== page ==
Wednesday, June 21, 2017

The Unexpected

Unexpected.

If I could sum up our third baby and pregnancy in one word, "unexpected" would be the word that encompasses my feelings the best. Unexpected, because I was not expecting to get pregnant. Unexpected, because I wasn't really sure if I would ever be pregnant again. Unexpected because it has filled a want that I never realized existed. Unexpected pregnancy? Yes. Unexpected blessing? Absolutely. 

                      
                       


Let me clarify: yes, I do know where babies come from and I do know how pregnancies happen. However, "falling pregnant" has never been a part of our story. Our journey to Levi and Lucas included months upon months of negative pregnancy tests, rounds of failed fertility drugs, and several sweet babies whose journeys lead them straight to the arms of their heavenly Father before they were ever able to enter ours. But, what a glorious gift for your child to never know a day where they weren't in their Father's arms!




And through time, and prayer, and wrestling, and grace upon grace upon grace, I can honestly say that I am not only okay that this is our story, but I am thankful that it is our story. And words will never be able to express the thankfulness I have for the two precious little boys that came out of that journey. 





So when I say unexpected, unexpected is what I mean. I never expected to be able to surprise my husband with news of a new baby. I never expected to have a pregnancy that was not book ended by losses. I never expected to get share the news with unsuspecting friends and family. I never expected to have a first trimester that wasn't clouded by fear, and doubt, and extra appointments. I never expected it and I never wanted it. But the Lord, my deeply compassionate Father who freely gives, saw fit to gift me with one of the most precious experiences I have ever had. 




So this sweet, little boy inside of me is only part of the unexpected blessing the Lord has bestowed upon us. The journey to him, and every moment leading up to his birth, has been just as unexpected, and just as sweet. And I pray that I will never know a day that I do not remember the faithfulness of my Father, who went above and beyond to bless us- through 3 little boys AND the journey that lead us to them.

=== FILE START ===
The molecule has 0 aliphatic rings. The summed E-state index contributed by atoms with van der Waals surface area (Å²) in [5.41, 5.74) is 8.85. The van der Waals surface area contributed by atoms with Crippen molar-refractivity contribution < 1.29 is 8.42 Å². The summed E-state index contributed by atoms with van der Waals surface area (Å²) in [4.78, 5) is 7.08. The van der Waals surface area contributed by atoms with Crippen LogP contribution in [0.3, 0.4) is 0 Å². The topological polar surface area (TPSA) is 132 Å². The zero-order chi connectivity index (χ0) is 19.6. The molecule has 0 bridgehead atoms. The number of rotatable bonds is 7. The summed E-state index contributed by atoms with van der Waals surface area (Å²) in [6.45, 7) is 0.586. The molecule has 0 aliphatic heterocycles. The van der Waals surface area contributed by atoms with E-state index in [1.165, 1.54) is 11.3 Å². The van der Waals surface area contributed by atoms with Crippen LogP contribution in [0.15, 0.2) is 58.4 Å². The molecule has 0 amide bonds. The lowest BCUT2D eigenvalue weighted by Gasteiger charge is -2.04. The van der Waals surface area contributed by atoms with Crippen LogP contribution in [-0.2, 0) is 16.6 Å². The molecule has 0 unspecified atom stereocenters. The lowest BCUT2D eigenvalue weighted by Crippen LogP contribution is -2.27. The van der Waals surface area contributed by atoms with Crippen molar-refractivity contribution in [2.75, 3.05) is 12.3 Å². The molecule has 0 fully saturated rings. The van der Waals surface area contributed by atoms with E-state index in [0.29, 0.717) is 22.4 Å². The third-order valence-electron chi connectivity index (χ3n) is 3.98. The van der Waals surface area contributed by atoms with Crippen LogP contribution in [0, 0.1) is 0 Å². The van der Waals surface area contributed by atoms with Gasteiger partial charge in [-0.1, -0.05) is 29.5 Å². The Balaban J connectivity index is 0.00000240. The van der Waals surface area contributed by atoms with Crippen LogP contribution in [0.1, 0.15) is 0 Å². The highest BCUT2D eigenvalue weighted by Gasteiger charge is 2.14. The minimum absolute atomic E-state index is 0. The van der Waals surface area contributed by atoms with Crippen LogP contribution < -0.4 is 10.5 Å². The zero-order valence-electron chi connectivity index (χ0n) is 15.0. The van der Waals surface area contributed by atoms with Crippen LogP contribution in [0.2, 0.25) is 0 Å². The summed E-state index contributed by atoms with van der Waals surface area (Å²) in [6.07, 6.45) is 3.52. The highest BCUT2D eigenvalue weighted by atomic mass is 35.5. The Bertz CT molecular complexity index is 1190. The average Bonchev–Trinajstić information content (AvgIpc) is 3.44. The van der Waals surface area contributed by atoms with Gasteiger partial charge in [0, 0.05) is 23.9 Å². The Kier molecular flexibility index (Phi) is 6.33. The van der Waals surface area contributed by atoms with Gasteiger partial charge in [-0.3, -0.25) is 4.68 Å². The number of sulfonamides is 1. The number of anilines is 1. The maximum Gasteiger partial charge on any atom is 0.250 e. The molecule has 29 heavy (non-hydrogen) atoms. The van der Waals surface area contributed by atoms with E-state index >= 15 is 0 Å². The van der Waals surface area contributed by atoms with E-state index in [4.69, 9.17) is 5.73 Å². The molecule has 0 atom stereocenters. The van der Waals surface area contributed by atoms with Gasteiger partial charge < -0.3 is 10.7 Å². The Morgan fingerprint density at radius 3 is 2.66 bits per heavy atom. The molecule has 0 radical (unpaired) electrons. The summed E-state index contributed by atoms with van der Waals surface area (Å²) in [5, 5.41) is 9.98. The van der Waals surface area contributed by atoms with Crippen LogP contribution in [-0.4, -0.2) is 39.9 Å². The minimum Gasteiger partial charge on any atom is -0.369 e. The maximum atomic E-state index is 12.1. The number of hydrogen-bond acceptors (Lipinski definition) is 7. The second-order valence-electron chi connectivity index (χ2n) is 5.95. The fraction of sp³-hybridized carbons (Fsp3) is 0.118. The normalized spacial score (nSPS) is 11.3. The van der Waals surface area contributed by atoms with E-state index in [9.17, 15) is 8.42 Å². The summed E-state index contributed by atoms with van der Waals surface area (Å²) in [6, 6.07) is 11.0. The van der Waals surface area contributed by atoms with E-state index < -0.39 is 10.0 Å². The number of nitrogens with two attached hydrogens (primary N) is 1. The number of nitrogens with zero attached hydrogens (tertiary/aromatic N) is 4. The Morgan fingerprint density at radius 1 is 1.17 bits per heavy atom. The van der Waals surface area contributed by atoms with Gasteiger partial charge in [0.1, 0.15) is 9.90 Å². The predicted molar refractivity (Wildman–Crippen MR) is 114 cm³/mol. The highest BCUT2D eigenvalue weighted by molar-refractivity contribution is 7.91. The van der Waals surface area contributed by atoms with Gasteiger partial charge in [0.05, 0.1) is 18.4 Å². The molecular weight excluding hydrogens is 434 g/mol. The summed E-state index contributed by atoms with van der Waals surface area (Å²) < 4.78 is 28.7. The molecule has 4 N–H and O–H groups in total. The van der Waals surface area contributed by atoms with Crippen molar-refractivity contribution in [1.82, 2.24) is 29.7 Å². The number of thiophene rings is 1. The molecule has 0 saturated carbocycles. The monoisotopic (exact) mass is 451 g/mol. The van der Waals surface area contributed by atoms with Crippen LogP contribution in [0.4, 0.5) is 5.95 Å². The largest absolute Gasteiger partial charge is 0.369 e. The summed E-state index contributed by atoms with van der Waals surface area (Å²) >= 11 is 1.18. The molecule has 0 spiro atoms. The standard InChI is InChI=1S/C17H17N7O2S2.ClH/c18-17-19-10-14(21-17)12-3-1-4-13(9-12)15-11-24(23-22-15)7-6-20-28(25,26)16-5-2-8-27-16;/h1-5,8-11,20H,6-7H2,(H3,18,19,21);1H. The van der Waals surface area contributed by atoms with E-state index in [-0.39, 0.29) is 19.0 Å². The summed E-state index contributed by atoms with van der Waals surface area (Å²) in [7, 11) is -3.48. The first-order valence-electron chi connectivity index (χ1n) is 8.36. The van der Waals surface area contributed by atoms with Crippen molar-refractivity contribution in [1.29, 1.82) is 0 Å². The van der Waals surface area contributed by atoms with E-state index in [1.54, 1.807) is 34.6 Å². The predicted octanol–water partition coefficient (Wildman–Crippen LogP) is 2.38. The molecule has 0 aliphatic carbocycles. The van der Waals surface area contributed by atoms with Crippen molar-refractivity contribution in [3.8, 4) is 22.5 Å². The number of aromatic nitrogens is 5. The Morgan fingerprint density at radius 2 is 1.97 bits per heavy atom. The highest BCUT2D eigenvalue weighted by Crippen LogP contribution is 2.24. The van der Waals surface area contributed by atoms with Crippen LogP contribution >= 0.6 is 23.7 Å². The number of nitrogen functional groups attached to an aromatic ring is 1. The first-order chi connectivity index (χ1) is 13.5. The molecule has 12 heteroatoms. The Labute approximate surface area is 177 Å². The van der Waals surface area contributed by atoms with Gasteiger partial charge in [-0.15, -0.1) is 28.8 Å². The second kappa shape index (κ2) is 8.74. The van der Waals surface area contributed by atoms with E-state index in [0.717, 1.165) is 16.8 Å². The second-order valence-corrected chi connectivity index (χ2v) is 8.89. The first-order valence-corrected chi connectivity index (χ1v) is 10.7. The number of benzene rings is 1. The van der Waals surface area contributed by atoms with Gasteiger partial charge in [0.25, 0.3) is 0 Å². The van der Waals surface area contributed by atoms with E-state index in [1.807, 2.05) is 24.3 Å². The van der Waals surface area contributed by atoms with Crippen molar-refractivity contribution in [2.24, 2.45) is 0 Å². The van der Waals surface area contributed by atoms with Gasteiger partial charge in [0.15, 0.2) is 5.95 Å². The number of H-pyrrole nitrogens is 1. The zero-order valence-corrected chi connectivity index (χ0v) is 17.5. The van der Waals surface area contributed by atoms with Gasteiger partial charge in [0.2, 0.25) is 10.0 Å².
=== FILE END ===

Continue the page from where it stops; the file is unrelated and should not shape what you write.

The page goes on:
As always, Jennifer Corcoran Photography has blessed our family immensely by perfectly capturing such a precious time in our lives. You can see more of her beautifully talented work at http://jennifercorcoranphotography.com/ . 


Tuesday, April 25, 2017

Left Behind

Take this cup from me. 

Take this cup from him.

Take this cup from us.

These silent pleads have been strung through my prayers, my days, and my life for the last few months as we continue to walk through a season of transition, uncertainty, and deep loneliness. We are surrounded by faithful family, faithful friends, and a very faithful church community, but the loneliness has still been so heavy. Loneliness because we are unique. Loneliness because Levi is unique. Loneliness because the more he ages, the more he, and we, get left behind.


As Levi approaches his 4th birthday, we are entering, what should have been, a season of firsts: Pre-k programs, school programs, T-ball Saturdays, first trips to the movies, swim lessons, first school friends, and big class birthday parties. As much as these first are enjoyable for kids, they are such precious experiences for parents. These are the things I dreamed about as we planned for children. Camping trips; hearing all about his day at school; cheering him on from the side lines as he celebrates with his pee-wee soccer team. And as his peers and their parents, our friends, dip their toes in these life-changing memories, we stand on the curb and wave good-bye as they drive further into the distance. The getting left behind, and the overwhelming realization that one day we will watch them drive so far away that we will only see the horizon, has left me crippled in loneliness. And the loneliness has left us wondering where we belong, where Levi belongs, as life moves onward. And in these moments, I fall to my knees and beg the Lord to make me desire something else, anything else.

Take this cup.

Take this cup.

Take this cup.


This summer will be 2 years since Levi was first diagnosed with Autism & SPD. Although that day and the weeks to follow were extremely painful, they pale in comparison to the days, weeks and months we have experienced since as we are slowly beginning to truly process the weight and longevity of this new reality. I would never had admitted it in the beginning, but Levi's diagnosis shattered my dreams. The interesting thing about shattered dreams is that they do not just shatter once. Instead, they continue to shatter as time progresses and new aspects of your current reality emerge. I had never considered the reality that everyone else's children would continue to progress in life past ours. I had never considered how different church, and school, and vacations, and friends would look like for Levi and for us as he got older. For a long time, I never considered the possibility that Levi wouldn't "catch up" in time to be in a normal classroom for Kindergarten. I never considered the possibility that Levi might never be able to integrate into a normal classroom. I never considered the behavioral problems. I never considered that one day some people might think my child is dangerous. I never considered the speech regression. I never considered the pain and heartbreak that comes when you lose sight of who your precious child is during particularly bad symptoms days.